Dozens of alumni and current youth from Youth Emergency Services celebrated forty years of programs Sunday.
The organization, also called YES, provides transitional living and other services to homeless and at-risk youth.
"You learn different life skills, cooking, cleaning, managing your money, they talk about sex they talk about STDs--you name it they talk about it," says Cambria Kelley, an alumni who lived in the transitional living program for a year.
The transitional living program is also strict. Youth have a curfew, cannot have a cell phone, and cannot bring visitors to their apartments.
Kelley arrived at YES after she and her mother decided they could no longer live together.
"My mom and I, we just didn't get along--we clashed, arguing fighting, and that was all through my high school life. She was fed up with it and decided that it was time for other alternatives," says Kelley.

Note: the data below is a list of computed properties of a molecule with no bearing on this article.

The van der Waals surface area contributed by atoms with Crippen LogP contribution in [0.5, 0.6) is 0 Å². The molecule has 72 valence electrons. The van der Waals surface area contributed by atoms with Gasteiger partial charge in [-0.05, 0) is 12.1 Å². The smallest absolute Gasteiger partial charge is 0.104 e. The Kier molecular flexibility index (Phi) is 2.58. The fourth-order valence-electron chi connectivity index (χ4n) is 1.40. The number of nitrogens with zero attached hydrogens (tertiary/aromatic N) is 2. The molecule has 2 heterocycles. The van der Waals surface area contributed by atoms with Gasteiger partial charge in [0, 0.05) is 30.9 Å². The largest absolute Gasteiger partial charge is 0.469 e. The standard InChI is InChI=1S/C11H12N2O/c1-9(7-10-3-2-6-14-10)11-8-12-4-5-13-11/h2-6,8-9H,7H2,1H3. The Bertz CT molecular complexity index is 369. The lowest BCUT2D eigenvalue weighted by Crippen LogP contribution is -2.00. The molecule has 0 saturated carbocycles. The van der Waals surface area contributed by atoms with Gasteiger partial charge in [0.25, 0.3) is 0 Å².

Initially, Kelley says she resisted the rules and the guidance of YES employees, and then realized that she needed to change her life.
"I probably wouldn't be where I am today--I'd probably be struggling a lot more. I probably wouldn't have a better relationship with my mom. Without YES, I don't know where I'd be," says Kelley through tears.
Kelley is now living with her mother, and in college studying social work.
Current youth at the celebration say stories like Kelley's inspire them. Matthew Glover has been in and out of group homes, shelters and trouble for years, but he says he believes he can change.
"Being able to see people who have the same problems as me, same issues, same things going on in life and are able to rise above their issues and actually accomplish and succeed--it definitely inspires me," says Glover.